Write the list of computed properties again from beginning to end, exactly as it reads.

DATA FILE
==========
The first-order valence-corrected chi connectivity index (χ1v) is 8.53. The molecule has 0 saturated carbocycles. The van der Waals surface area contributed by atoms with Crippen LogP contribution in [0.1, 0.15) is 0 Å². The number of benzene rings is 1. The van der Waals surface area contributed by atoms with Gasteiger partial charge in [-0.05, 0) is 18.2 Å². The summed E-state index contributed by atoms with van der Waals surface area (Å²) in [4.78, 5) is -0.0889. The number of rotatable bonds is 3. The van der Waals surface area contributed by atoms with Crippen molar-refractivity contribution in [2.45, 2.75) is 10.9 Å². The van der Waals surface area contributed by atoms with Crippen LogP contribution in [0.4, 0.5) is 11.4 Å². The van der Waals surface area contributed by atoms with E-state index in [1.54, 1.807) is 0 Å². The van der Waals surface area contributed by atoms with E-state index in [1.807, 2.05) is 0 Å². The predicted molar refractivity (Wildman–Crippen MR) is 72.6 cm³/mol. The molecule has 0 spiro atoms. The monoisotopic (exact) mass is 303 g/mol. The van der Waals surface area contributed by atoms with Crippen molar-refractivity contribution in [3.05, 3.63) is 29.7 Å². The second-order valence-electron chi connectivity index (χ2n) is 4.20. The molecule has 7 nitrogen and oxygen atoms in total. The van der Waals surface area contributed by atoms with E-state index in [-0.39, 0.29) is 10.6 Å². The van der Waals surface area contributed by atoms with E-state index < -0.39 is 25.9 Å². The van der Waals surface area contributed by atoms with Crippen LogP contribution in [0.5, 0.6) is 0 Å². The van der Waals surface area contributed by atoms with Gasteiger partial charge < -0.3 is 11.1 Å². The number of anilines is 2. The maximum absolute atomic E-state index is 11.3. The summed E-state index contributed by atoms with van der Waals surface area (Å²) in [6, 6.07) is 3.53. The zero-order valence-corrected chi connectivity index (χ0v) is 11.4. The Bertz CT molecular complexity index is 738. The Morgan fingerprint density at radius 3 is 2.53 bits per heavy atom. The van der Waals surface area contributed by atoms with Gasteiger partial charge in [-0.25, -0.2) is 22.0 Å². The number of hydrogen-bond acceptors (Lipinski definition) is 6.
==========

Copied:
The first-order valence-corrected chi connectivity index (χ1v) is 8.53. The molecule has 0 saturated carbocycles. The van der Waals surface area contributed by atoms with Crippen LogP contribution in [0.1, 0.15) is 0 Å². The number of benzene rings is 1. The van der Waals surface area contributed by atoms with Gasteiger partial charge in [-0.05, 0) is 18.2 Å². The summed E-state index contributed by atoms with van der Waals surface area (Å²) in [4.78, 5) is -0.0889. The number of rotatable bonds is 3. The van der Waals surface area contributed by atoms with Crippen molar-refractivity contribution in [2.45, 2.75) is 10.9 Å². The van der Waals surface area contributed by atoms with Crippen LogP contribution in [0.4, 0.5) is 11.4 Å². The van der Waals surface area contributed by atoms with E-state index in [1.54, 1.807) is 0 Å². The van der Waals surface area contributed by atoms with E-state index in [1.807, 2.05) is 0 Å². The predicted molar refractivity (Wildman–Crippen MR) is 72.6 cm³/mol. The molecule has 0 spiro atoms. The monoisotopic (exact) mass is 303 g/mol. The van der Waals surface area contributed by atoms with Crippen molar-refractivity contribution in [3.05, 3.63) is 29.7 Å². The second-order valence-electron chi connectivity index (χ2n) is 4.20. The molecule has 7 nitrogen and oxygen atoms in total. The van der Waals surface area contributed by atoms with E-state index in [-0.39, 0.29) is 10.6 Å². The van der Waals surface area contributed by atoms with E-state index < -0.39 is 25.9 Å². The van der Waals surface area contributed by atoms with Crippen LogP contribution in [0.5, 0.6) is 0 Å². The van der Waals surface area contributed by atoms with Gasteiger partial charge < -0.3 is 11.1 Å². The number of anilines is 2. The maximum absolute atomic E-state index is 11.3. The summed E-state index contributed by atoms with van der Waals surface area (Å²) in [6, 6.07) is 3.53. The zero-order valence-corrected chi connectivity index (χ0v) is 11.4. The Bertz CT molecular complexity index is 738. The Morgan fingerprint density at radius 3 is 2.53 bits per heavy atom. The van der Waals surface area contributed by atoms with Gasteiger partial charge in [-0.25, -0.2) is 22.0 Å². The number of hydrogen-bond acceptors (Lipinski definition) is 6.